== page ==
All the inspiration you need to shine is online — if you know which Twitter accounts to follow
Imagine waking up every morning to someone who told you how beautiful, smart and capable you are of taking on the world. Well, you can — if you know who to look for on Twitter.
Most people start the day by scrolling through their phones, getting hit with the latest political drama or tragic news before they’ve even gotten out of bed. Not good. There are more than 200 billion tweets sent each year, and the likelihood is most are putting people in an anxious or angry state that can last throughout the day — which then has a lasting effect on work, relationships and health. In fact, researchers at the Pew Research Center found that social media actually induces stress, and Twitter, specifically, was a “significant contributor” to that stress. They found that especially after reading about other people’s issues, the person scrolling felt even worse.
But what if you read this instead?
“Gmorning. Sometimes there are garbage trucks blocking every road. They’re doing their job & so are you. Peace to the garbage trucks & the folks just doing their job, Peace to a world that sometimes puts us at cross purposes, & peace to you, on your way, in as long as it takes.”
That’s from “Hamilton” creator Lin-Manuel Miranda, who starts most mornings treating his followers to a positive poem — which, by the way, he makes up on the spot.
Here’s another one from Miranda: “Gmorning, Look at you! The miracle of you, the thrill of you, becoming who you’ll be! *spits, wipes your cheek* Just a little shmutz, got it. Okay, stunner, GO, they ain’t ready for you!”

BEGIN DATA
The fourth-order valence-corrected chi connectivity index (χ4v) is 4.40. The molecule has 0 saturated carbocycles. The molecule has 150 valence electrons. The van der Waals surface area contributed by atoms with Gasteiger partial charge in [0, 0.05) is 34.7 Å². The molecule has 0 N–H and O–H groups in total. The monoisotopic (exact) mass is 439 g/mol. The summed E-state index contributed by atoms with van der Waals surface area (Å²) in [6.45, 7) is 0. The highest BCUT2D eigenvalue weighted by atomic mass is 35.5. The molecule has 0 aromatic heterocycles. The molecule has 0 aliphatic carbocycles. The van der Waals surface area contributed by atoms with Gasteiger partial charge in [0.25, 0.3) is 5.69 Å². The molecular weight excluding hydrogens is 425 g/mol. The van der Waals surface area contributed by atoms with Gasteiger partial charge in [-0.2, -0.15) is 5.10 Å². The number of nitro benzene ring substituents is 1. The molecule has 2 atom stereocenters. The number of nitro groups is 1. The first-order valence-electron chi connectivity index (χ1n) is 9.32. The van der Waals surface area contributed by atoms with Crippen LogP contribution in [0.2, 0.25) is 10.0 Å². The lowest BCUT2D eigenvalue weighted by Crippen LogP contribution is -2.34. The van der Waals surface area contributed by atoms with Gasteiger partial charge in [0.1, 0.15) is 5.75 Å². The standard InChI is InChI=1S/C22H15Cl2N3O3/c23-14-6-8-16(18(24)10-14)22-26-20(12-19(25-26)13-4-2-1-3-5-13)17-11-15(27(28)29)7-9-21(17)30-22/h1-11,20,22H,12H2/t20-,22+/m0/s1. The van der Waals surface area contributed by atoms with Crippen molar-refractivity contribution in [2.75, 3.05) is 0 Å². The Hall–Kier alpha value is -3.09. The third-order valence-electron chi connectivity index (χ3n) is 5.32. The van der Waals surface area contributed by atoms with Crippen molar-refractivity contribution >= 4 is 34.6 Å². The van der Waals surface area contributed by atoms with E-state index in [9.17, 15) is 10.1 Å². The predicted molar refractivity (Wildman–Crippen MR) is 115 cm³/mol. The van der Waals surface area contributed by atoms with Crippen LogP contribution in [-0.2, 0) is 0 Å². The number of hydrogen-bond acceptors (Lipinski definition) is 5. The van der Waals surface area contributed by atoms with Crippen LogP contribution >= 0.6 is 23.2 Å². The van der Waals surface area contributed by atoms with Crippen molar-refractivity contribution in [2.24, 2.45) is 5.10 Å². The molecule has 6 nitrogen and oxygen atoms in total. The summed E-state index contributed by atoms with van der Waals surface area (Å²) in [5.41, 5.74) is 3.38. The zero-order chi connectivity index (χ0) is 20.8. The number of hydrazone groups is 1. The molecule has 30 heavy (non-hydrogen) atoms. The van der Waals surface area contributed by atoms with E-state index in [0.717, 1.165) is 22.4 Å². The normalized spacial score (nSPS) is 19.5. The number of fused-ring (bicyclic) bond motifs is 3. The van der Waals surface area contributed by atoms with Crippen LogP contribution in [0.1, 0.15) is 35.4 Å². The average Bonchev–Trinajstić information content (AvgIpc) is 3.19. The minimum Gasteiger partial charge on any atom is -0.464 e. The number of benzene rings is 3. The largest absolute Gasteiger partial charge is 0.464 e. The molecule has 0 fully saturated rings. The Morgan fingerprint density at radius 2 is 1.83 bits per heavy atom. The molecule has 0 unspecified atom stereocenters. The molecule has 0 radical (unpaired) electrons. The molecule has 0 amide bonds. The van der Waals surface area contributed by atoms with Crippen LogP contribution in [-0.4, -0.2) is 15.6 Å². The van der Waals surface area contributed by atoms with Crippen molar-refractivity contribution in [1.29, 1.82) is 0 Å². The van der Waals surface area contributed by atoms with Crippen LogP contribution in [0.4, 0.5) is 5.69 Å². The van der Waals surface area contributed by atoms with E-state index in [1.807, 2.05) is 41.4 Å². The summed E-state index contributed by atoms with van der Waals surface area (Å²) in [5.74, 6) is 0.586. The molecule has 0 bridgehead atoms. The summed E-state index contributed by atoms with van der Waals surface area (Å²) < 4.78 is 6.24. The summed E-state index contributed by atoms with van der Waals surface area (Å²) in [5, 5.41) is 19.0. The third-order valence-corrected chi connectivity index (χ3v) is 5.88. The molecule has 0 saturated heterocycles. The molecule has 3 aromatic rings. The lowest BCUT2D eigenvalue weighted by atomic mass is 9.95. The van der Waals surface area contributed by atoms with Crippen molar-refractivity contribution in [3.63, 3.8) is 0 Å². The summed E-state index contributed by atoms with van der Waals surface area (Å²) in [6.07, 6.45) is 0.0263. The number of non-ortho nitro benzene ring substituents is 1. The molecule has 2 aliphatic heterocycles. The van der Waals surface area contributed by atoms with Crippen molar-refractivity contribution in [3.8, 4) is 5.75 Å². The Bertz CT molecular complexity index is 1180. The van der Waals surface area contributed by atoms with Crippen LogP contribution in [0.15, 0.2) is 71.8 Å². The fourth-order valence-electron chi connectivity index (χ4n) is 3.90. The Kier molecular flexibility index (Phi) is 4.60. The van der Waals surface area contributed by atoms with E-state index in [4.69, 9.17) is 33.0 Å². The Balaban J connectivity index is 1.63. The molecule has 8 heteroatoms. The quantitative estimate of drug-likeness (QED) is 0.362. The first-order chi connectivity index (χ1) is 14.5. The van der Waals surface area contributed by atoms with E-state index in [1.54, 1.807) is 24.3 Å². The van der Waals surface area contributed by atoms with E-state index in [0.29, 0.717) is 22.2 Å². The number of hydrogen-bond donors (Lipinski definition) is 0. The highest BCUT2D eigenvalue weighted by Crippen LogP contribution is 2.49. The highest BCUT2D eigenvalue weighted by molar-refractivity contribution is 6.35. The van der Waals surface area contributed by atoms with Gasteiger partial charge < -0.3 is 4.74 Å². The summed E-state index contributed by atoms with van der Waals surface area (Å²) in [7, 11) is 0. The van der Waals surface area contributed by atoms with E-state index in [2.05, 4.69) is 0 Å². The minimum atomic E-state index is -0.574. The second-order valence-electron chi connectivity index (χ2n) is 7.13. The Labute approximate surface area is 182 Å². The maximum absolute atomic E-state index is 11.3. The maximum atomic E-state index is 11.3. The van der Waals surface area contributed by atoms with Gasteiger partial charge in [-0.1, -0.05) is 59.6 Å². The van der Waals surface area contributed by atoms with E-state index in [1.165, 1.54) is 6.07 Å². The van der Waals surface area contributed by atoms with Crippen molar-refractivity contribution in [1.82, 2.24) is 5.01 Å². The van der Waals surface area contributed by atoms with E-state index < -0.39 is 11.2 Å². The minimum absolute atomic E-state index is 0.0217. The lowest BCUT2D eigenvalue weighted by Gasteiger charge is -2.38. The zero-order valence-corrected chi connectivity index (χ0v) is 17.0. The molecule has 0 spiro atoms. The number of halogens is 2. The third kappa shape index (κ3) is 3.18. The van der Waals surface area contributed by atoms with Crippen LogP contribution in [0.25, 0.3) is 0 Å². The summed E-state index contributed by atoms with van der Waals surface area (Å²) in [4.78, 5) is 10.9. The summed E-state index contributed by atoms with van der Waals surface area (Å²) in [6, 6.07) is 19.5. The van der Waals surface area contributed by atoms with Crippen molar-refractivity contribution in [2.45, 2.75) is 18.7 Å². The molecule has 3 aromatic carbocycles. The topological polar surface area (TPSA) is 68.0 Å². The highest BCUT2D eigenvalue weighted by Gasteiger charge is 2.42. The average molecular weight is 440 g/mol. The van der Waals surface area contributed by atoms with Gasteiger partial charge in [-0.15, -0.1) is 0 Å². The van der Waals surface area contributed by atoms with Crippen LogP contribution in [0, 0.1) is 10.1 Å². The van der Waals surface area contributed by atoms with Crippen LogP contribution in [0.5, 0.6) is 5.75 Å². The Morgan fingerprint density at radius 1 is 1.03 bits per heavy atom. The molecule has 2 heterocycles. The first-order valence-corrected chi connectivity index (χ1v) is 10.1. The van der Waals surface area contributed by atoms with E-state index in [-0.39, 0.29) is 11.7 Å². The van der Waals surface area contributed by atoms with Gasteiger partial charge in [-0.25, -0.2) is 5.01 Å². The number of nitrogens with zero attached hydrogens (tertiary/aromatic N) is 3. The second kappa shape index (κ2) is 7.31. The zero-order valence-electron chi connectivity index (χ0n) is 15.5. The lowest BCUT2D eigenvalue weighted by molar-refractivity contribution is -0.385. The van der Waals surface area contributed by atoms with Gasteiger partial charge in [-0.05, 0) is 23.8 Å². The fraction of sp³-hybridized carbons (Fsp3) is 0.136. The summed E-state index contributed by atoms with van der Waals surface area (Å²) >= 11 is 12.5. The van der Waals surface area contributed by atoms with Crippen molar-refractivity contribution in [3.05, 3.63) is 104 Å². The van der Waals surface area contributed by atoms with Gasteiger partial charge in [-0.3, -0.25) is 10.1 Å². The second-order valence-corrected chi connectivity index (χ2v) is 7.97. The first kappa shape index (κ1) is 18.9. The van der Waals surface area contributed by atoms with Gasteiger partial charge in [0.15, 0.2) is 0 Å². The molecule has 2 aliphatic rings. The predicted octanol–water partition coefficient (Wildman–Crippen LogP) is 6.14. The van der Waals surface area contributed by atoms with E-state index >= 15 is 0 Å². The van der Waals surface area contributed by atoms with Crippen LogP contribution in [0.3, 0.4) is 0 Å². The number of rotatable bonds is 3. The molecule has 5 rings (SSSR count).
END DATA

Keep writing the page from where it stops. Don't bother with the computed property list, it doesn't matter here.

Trust, that feels good first thing in the morning.
Sonya Veytsman, a New York City-based therapist who works at A Good Place Therapy and Consulting, chalks up those good vibes to confirmation bias, or the notion that through our current beliefs and experiences, future experiences become confirmed.
“By selectively choosing what to focus on, like something positive, over time that impacts our emotions and also motivation,” Veytsman told Moneyish. “And over time that rewires your brain, and so based on what you’re feeling and the thoughts you’re having, that influences the neural connection in your brain, and over time that’s impactful.”
In other words, reading positive messages in the morning can actually change your brain chemistry — and your life.
“There is something to be said about focusing on positive affirmations,” Veytsman added. “Our brains constantly respond to what input we’re getting, so the things you repeatedly do over time does influence the neural connections.”
That produces positive mental health outcomes, she said — making for a better work experience and overall self-image.
“Today” show host Hoda Kotb is another positive tweeter. She often starts her day posting beautiful quotes from the always-uplifting aggregated Twitter feed Word Porn, like “Love, peace, joy and harmony are the best vitamins in the universe.”
And “Love Warrior” author and Oprah favorite Glennon Doyle is a Twitter inspiration, filling women up each morning with advice like, “One easy way to be better at apologizing is to say ‘I’m sorry THAT I hurt you’ instead of ‘I’m sorry IF I hurt you.’ We Can Do Easy Things!”
Accounts like Tiny Buddha — “So far you’ve survived 100 percent of your worst days. You’re doing great” — as well as Inspirational Quotes and Great Minds Quotes all offer uplifting sayings to get you in a better mindset.
Life coach Annie Lin advises following them all, because seeing a tweet that is positive first thing in the morning “defines the tone of the day.”
“All the important wisdom traditions emphasize a morning practice because this is when the mind is most fresh to new impressions,” Lin said. “You can cultivate good feelings by having a morning routine which may include meditation/prayer, reading, affirmations, visualization, journaling and physical exercise.”
But steering clear of the negative can take effort.
“Concentrating on the positive takes mental discipline,” Lin said. “Energy flows where our attention goes. It’s a positive denial. Focusing on feeling positive can help us notice even more things to feel positive about.”
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